My First Interior Design Client
If I knew then, what I know now...Hard-won lessons from my first design project.
No matter what business we're in, we all have the story of our first dollar or our first client. For years, I had a photocopy of the very first check I received when I opened my business. Unfortunately, it was for a client I didn't end up working for. But at least she paid for my first billable hour!
My first real project came to me through my Website, which the client found via a simple Web search. She said there was just something that "spoke" to her about me. Surprising, because at that point, the only (mediocre) images on the site were of my own home, taken by me. Simply put, they really weren't that good. But, they were good enough to get me this first largish job, which included living room, sunroom, dining room, basement renovation, upper and lower halls, plus window treatments in bathrooms and the kitchen.
Oh, where to start? Well, I'll start at the end where the client was very happy and everything looked great. But truth be told, not only did I not make much money for the hours I spent on the project, but I'm fairly sure that my window treatment maker (who was also new in business) actually lost money. Those windows were certainly a case of the blind leading the blind!
The Hours Game
But first, let's start with billing. With a background in financial management and marketing, I am very good at keeping track of hours, creating invoices and collecting money. I knew enough not to do any work without a contract and deposit. But, I simply did not know how to estimate the time I would spend and I was working with clients who had never used a decorator either. My base hourly rate was appropriate for my location and perhaps even a little high for my experience level, so that wasn't the problem. I decided to charge a flat fee, based on estimated hours. Without experience, of course, I had no idea how many hours the project would take me. I actually estimated for the design phase correctly (I've always been pretty good at that), but did not take the implementation phase into consideration. I was also dealing with a client, who was lovely, but needed a lot of handholding and needed to see a lot of choices before she was confident in her decision-making. The few times we went shopping together were complete time sinks. Because she wasn't paying for each hour, she didn't think about the value of my time, so a simple visit to a store for her to test out a sofa took three hours of chatting and wandering about. And I wasn't experienced enough to manage our time together efficiently.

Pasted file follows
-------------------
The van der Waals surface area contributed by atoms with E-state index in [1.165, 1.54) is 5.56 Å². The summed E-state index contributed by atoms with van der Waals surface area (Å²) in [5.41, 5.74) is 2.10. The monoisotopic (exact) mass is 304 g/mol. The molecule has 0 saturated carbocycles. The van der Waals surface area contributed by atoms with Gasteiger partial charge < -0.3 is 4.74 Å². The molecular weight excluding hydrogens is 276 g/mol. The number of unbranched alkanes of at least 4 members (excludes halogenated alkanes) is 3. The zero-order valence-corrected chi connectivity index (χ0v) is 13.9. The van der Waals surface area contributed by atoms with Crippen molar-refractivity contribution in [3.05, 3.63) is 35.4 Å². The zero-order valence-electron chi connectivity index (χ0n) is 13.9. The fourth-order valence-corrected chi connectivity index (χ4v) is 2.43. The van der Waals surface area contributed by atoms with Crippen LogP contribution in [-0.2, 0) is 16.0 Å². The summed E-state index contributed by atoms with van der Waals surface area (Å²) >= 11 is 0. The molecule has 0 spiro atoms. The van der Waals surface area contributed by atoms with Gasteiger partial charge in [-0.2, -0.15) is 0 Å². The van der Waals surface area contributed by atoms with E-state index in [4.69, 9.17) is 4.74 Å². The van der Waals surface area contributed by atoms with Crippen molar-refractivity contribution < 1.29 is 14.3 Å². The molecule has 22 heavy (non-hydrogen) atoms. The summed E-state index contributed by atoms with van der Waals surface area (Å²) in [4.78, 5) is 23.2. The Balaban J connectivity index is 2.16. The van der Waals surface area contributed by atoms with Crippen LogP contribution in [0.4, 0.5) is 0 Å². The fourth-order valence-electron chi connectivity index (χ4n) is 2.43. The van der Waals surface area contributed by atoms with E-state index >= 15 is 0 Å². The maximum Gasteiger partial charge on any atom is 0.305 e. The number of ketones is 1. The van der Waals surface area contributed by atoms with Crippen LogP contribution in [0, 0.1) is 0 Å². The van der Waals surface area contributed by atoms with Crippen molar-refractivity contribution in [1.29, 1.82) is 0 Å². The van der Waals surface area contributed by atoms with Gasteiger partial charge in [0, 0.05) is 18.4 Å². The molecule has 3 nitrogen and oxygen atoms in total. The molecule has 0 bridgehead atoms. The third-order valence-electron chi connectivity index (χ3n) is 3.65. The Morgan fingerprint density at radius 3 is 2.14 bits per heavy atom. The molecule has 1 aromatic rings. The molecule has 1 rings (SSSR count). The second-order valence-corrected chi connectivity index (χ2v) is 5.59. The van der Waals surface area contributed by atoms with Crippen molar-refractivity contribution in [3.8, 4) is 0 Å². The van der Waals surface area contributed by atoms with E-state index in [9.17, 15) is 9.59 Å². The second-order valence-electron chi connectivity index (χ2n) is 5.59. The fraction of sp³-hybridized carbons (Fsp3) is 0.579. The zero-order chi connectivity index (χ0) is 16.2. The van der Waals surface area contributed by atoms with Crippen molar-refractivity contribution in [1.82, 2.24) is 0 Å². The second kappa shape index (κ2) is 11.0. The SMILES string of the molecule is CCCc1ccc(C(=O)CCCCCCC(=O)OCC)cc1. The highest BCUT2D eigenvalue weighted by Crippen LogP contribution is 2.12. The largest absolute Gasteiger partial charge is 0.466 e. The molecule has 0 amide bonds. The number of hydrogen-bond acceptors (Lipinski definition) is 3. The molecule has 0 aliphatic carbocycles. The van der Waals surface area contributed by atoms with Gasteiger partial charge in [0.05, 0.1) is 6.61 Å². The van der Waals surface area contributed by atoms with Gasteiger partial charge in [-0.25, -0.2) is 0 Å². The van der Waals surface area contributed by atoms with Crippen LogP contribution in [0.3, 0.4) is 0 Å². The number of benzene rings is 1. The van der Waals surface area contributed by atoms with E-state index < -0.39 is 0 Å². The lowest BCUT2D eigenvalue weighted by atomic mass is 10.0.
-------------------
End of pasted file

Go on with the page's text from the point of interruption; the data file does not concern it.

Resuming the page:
Meetings in the home were also long and often not efficient because the client ran a home daycare center for 3 month-old babies to 3 year-old toddlers five days a week. It's a good thing that I love children, because they were non-stop distractions. My poor window treatment guy, however, was less than enthused by the cuteness overload and actually left a small Sawzall and live drill sitting on the floor at one point. Yikes! Again, had I had more knowledge and confidence, I would have insisted on weekend meetings for the sake of efficiency.